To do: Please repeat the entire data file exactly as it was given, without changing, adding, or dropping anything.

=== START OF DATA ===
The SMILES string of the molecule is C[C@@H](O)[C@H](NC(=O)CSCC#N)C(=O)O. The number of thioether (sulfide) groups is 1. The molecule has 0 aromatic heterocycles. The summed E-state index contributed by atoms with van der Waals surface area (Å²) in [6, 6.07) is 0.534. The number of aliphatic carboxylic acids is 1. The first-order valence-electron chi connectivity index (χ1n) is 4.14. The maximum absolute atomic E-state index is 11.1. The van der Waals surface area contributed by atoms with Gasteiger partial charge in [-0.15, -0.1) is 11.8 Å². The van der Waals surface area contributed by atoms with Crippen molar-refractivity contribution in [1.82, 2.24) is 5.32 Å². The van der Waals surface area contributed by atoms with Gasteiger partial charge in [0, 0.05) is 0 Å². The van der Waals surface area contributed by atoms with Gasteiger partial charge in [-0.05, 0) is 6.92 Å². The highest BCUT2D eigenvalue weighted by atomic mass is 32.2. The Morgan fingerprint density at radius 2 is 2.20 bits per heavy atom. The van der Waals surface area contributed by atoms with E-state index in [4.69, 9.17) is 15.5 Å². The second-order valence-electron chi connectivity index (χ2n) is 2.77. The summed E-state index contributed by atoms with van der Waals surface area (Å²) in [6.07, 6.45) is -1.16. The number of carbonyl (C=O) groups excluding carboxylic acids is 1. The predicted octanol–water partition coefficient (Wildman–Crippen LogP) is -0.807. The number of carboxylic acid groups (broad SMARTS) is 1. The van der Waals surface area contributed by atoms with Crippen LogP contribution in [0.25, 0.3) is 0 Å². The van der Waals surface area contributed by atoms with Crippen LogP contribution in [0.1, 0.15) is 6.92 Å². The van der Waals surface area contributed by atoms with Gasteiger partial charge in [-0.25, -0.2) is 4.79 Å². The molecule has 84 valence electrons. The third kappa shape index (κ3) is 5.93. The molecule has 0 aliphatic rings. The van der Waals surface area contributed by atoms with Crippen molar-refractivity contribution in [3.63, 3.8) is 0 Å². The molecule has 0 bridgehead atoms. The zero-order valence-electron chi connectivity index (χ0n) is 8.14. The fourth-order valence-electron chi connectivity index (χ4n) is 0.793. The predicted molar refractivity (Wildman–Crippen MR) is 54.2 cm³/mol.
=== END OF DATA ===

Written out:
The SMILES string of the molecule is C[C@@H](O)[C@H](NC(=O)CSCC#N)C(=O)O. The number of thioether (sulfide) groups is 1. The molecule has 0 aromatic heterocycles. The summed E-state index contributed by atoms with van der Waals surface area (Å²) in [6, 6.07) is 0.534. The number of aliphatic carboxylic acids is 1. The first-order valence-electron chi connectivity index (χ1n) is 4.14. The maximum absolute atomic E-state index is 11.1. The van der Waals surface area contributed by atoms with Gasteiger partial charge in [-0.15, -0.1) is 11.8 Å². The van der Waals surface area contributed by atoms with Crippen molar-refractivity contribution in [1.82, 2.24) is 5.32 Å². The van der Waals surface area contributed by atoms with Gasteiger partial charge in [0, 0.05) is 0 Å². The van der Waals surface area contributed by atoms with Gasteiger partial charge in [-0.05, 0) is 6.92 Å². The highest BCUT2D eigenvalue weighted by atomic mass is 32.2. The Morgan fingerprint density at radius 2 is 2.20 bits per heavy atom. The van der Waals surface area contributed by atoms with E-state index in [4.69, 9.17) is 15.5 Å². The second-order valence-electron chi connectivity index (χ2n) is 2.77. The summed E-state index contributed by atoms with van der Waals surface area (Å²) in [6.07, 6.45) is -1.16. The number of carbonyl (C=O) groups excluding carboxylic acids is 1. The predicted octanol–water partition coefficient (Wildman–Crippen LogP) is -0.807. The number of carboxylic acid groups (broad SMARTS) is 1. The van der Waals surface area contributed by atoms with Crippen LogP contribution in [0.25, 0.3) is 0 Å². The van der Waals surface area contributed by atoms with Crippen LogP contribution in [0.1, 0.15) is 6.92 Å². The van der Waals surface area contributed by atoms with Gasteiger partial charge in [-0.25, -0.2) is 4.79 Å². The molecule has 84 valence electrons. The third kappa shape index (κ3) is 5.93. The molecule has 0 aliphatic rings. The van der Waals surface area contributed by atoms with Crippen molar-refractivity contribution in [3.63, 3.8) is 0 Å². The molecule has 0 bridgehead atoms. The zero-order valence-electron chi connectivity index (χ0n) is 8.14. The fourth-order valence-electron chi connectivity index (χ4n) is 0.793. The predicted molar refractivity (Wildman–Crippen MR) is 54.2 cm³/mol.